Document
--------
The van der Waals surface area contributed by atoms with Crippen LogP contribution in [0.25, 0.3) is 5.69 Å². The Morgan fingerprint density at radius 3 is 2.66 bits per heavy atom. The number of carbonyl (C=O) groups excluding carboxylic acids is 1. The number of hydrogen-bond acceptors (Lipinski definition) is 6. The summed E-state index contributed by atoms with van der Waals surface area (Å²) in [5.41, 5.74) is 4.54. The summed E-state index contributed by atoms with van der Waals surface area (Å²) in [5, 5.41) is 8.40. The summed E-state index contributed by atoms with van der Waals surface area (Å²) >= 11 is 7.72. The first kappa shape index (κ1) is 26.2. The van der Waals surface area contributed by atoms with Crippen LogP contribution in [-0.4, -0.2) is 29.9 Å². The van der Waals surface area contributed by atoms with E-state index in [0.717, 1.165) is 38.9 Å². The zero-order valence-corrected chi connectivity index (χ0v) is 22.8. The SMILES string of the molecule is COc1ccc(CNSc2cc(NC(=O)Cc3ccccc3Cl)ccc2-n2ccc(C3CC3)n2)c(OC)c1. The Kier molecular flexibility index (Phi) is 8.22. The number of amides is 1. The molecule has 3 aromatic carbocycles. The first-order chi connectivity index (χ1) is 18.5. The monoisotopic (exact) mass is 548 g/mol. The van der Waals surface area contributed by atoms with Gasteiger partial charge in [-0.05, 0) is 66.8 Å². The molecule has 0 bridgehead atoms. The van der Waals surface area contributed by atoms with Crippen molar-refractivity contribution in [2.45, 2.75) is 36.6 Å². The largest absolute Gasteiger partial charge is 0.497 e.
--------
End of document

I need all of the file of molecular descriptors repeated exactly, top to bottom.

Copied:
The van der Waals surface area contributed by atoms with Crippen LogP contribution in [0.25, 0.3) is 5.69 Å². The Morgan fingerprint density at radius 3 is 2.66 bits per heavy atom. The number of carbonyl (C=O) groups excluding carboxylic acids is 1. The number of hydrogen-bond acceptors (Lipinski definition) is 6. The summed E-state index contributed by atoms with van der Waals surface area (Å²) in [5.41, 5.74) is 4.54. The summed E-state index contributed by atoms with van der Waals surface area (Å²) in [5, 5.41) is 8.40. The summed E-state index contributed by atoms with van der Waals surface area (Å²) >= 11 is 7.72. The first kappa shape index (κ1) is 26.2. The van der Waals surface area contributed by atoms with Crippen LogP contribution in [-0.4, -0.2) is 29.9 Å². The van der Waals surface area contributed by atoms with E-state index in [0.717, 1.165) is 38.9 Å². The zero-order valence-corrected chi connectivity index (χ0v) is 22.8. The SMILES string of the molecule is COc1ccc(CNSc2cc(NC(=O)Cc3ccccc3Cl)ccc2-n2ccc(C3CC3)n2)c(OC)c1. The Kier molecular flexibility index (Phi) is 8.22. The number of amides is 1. The molecule has 3 aromatic carbocycles. The first-order chi connectivity index (χ1) is 18.5. The monoisotopic (exact) mass is 548 g/mol. The van der Waals surface area contributed by atoms with Gasteiger partial charge in [-0.05, 0) is 66.8 Å². The molecule has 0 bridgehead atoms. The van der Waals surface area contributed by atoms with Crippen molar-refractivity contribution in [2.45, 2.75) is 36.6 Å². The largest absolute Gasteiger partial charge is 0.497 e.